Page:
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Measuring labour market segmentation for a comparative analysis among countries

Abstract

This article raises one main question in a comparative analytical exercise between two countries in different continents, Spain and Argentina. To what extent does labour market segmentation generate similar dynamics of structuring of labour inequalities in two countries with different socio-economic contexts and social models, and which aspects are specific to each country? The article is the first an analytical work aimed at comparing European and Latin American countries from the theoretical perspective of labour market segmentation. We set two main objectives. The first was to construct an analysis model to study inequalities in the labour market in comparative terms between Europe and Latin America, taking as a reference Spain and Argentina. To this end, demand and supply variables were combined from an employment perspective. We sought to corroborate the general hypothesis that there is no single labour market that adjusts supply and demand, but that several segments can be expected to structure hierarchical positions in the labour market in line with specific labour supply profiles. We expected to obtain a high correspondence between the employment segments of the two countries, despite the contextual and socio-historical differences. The second objective was to propose a methodology to obtain two synthetic measures of labour market segmentation: first, a categorical measurement through a typology constructed from hierarchical positions and profiles using multivariate techniques (combining multiple correspondence factor analysis [MCA] and cluster analysis [CLA]); and second, a continuous measurement based on the results of factor analysis, resulting in a composite indicator of labour inequality.

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Notes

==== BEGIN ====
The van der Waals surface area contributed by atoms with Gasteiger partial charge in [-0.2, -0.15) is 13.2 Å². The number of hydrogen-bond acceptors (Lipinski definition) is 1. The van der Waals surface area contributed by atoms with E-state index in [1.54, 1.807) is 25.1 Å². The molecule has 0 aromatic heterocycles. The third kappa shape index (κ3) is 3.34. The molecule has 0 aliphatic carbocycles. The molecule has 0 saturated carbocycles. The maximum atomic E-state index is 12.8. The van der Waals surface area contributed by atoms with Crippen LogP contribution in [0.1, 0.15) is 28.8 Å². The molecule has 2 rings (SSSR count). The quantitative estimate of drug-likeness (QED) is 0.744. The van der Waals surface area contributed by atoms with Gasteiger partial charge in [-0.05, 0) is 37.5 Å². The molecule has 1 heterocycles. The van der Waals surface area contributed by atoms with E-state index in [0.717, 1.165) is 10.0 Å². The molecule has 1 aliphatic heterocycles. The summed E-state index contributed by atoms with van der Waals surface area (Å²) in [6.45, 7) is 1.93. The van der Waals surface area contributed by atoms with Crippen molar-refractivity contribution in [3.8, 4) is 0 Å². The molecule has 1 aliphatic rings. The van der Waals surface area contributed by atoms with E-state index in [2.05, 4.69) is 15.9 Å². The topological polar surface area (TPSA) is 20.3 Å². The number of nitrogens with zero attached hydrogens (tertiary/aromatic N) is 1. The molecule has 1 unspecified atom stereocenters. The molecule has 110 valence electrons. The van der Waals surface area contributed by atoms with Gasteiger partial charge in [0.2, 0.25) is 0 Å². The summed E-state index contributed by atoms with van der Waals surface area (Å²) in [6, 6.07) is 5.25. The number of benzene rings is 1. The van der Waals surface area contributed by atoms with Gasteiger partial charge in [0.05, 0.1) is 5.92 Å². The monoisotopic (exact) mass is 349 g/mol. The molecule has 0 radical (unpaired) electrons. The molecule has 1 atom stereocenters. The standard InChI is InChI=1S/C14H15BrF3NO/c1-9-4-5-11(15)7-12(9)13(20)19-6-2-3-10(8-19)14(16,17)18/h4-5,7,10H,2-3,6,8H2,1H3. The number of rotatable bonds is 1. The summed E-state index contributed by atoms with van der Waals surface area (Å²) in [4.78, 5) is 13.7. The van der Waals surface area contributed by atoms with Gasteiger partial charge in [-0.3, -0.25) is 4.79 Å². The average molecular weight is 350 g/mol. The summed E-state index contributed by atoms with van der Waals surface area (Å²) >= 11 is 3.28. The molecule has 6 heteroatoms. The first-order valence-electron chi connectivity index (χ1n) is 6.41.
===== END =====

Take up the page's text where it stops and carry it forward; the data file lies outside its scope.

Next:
1. INCASI aims to create and consolidate a network of research and training between Europe and Latin America. To this end, we carried out the project Global trends in social inequalities in Europe and Latin America and exploring innovative ways to reduce them through life, occupational and educational trajectories research to face uncertainty from January 2016 to December 2019. For more information, see the website http://incasi.uab.es/en.

  2. This concept resembles in part the broader one of varieties of capitalist systems based on the comparison of social institutions (Menz 2008; Burroni 2016).

  3. For further analysis of pre-distributive and post-distributive inequality, see Hacker (2011) and Zalakain and Barragué (2017).

  4. The factor and classification analyses were performed with the Système Portable pour l ‘Analyses de Donées (SPAD) software, version 5.5.

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Acknowledgements

This article was drafted within the context of the INCASI Network, a European project that has received funding from the European Union’s Horizon 2020 research and innovation programme under the Marie Skłodowska-Curie GA No. 691004 and is coordinated by Dr. Pedro López-Roldán. This article reflects only the author’s view and the Agency is not responsible for any use that may be made of the information it contains.

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Appendix

Appendix

See Tables 2, 3, 4 and 5.

Table 2 Frequency distribution of employment segmentation variables. Salaried population employed in 2016. Spain and Argentina
Table 3 Multiple correspondence analysis results. Variances of axes (eigenvalues)
Table 4 Multiple correspondence analysis results. Absolute contributions
Table 5 Cluster analysis results. Characterization of the typology by significative categories

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López-Roldán, P., Fachelli, S. Measuring labour market segmentation for a comparative analysis among countries. Soc Indic Res 154, 857–892 (2021). https://doi.org/10.1007/s11205-020-02550-1

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Keywords

  • Labour inequality
  • Labour market segmentation
  • Typology
  • Composite indicator